Hem Dilution Case Study

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Hem dilution: donating your own blood during surgery. Immediately before surgery, some of your blood is taken and replace with IV fluids. After surgery, your blood is filtered and returned to you. This process dilutes your own blood so you lose less concentrated blood during surgery. The disadvantage of this process is that only a limited amount of blood can be removed, and certain medical conditions may prevent the use of this technique.
Apheresis: donating your own platelets and plasma. Before surgery, your platelets and plasma, which help stop bleeding, and withdrawn, filtered and returned to you when you need it later. This process may eliminate the need for the donor platelets and plasma, especially in high blood-loss procedures. The disadvantage of this process is that some medical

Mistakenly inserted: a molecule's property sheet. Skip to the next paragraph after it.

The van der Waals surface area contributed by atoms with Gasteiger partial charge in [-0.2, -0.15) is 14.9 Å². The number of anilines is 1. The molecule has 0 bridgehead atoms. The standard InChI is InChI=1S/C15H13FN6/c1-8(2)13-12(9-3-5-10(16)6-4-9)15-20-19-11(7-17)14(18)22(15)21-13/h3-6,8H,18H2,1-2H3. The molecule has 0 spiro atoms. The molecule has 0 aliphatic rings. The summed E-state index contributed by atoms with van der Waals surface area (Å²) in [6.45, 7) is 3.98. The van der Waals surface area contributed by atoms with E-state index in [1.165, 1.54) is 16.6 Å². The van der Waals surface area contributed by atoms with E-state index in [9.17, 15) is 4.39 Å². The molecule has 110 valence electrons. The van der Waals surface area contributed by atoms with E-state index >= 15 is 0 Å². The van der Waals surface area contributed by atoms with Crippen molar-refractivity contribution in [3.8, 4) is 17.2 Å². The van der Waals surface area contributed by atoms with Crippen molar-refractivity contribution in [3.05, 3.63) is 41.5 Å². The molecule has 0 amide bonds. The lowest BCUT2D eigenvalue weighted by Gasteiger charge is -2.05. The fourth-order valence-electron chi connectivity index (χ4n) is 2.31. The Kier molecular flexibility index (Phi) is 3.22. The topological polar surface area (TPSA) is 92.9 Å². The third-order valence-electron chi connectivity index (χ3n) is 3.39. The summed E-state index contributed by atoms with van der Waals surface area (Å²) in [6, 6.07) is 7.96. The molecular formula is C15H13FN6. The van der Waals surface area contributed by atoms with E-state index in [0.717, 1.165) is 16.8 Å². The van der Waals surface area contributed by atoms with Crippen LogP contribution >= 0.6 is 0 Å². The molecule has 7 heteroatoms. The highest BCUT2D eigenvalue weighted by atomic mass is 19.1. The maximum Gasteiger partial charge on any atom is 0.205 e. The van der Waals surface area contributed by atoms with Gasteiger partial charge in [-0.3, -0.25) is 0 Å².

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A single unit of blood can take between 30 minutes and four hours to be given.
There are also risks and complications in a blood transfusion. Most of the blood transfusion goes very smoothly, however, problems and reactions may occur. The risk of blood transfusion includes transfusion reaction (immune-related reactions), nonimmune reactions, and infections.
Immune-related reactions occur when your immune systems attacks components of the blood being transfused or when the blood cause an allergic reactions. Most transfusion reactions occur because of errors made in matching the recipient’s blood to the blood transfused. Even receiving the correct blood type sometimes results in a transfusion reaction. Most mild reactions are life-threatening when treated quickly.
Doctors or nurses will stop the blood transfusion if they think you are having reaction. They will determine how mild or severe the reaction is, what treatment is needed and is it safe to restart the

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